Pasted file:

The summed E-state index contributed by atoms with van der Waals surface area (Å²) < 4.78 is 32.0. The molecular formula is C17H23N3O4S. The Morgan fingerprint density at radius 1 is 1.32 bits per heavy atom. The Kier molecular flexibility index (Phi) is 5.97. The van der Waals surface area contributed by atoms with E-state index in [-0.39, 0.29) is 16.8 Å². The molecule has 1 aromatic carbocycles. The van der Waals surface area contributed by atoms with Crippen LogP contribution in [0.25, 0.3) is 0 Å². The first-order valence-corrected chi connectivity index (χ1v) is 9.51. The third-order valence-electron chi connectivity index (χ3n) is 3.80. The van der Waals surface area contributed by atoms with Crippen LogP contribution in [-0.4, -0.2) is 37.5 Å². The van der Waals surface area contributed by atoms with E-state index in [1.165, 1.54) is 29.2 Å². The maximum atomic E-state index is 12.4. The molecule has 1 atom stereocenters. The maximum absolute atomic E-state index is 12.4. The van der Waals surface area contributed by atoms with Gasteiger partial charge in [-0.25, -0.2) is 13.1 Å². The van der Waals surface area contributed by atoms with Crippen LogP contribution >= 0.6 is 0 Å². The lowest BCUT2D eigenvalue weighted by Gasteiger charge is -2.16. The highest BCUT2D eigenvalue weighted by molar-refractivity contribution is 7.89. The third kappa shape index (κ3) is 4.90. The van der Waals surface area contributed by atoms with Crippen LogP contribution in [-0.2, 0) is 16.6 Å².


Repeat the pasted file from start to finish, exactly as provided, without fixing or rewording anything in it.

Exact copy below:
The summed E-state index contributed by atoms with van der Waals surface area (Å²) < 4.78 is 32.0. The molecular formula is C17H23N3O4S. The Morgan fingerprint density at radius 1 is 1.32 bits per heavy atom. The Kier molecular flexibility index (Phi) is 5.97. The van der Waals surface area contributed by atoms with E-state index in [-0.39, 0.29) is 16.8 Å². The molecule has 1 aromatic carbocycles. The van der Waals surface area contributed by atoms with Crippen LogP contribution in [0.25, 0.3) is 0 Å². The first-order valence-corrected chi connectivity index (χ1v) is 9.51. The third-order valence-electron chi connectivity index (χ3n) is 3.80. The van der Waals surface area contributed by atoms with Crippen LogP contribution in [-0.4, -0.2) is 37.5 Å². The van der Waals surface area contributed by atoms with E-state index in [1.165, 1.54) is 29.2 Å². The maximum atomic E-state index is 12.4. The molecule has 1 atom stereocenters. The maximum absolute atomic E-state index is 12.4. The van der Waals surface area contributed by atoms with Gasteiger partial charge in [-0.25, -0.2) is 13.1 Å². The van der Waals surface area contributed by atoms with Crippen LogP contribution >= 0.6 is 0 Å². The lowest BCUT2D eigenvalue weighted by Gasteiger charge is -2.16. The highest BCUT2D eigenvalue weighted by molar-refractivity contribution is 7.89. The third kappa shape index (κ3) is 4.90. The van der Waals surface area contributed by atoms with Crippen LogP contribution in [-0.2, 0) is 16.6 Å².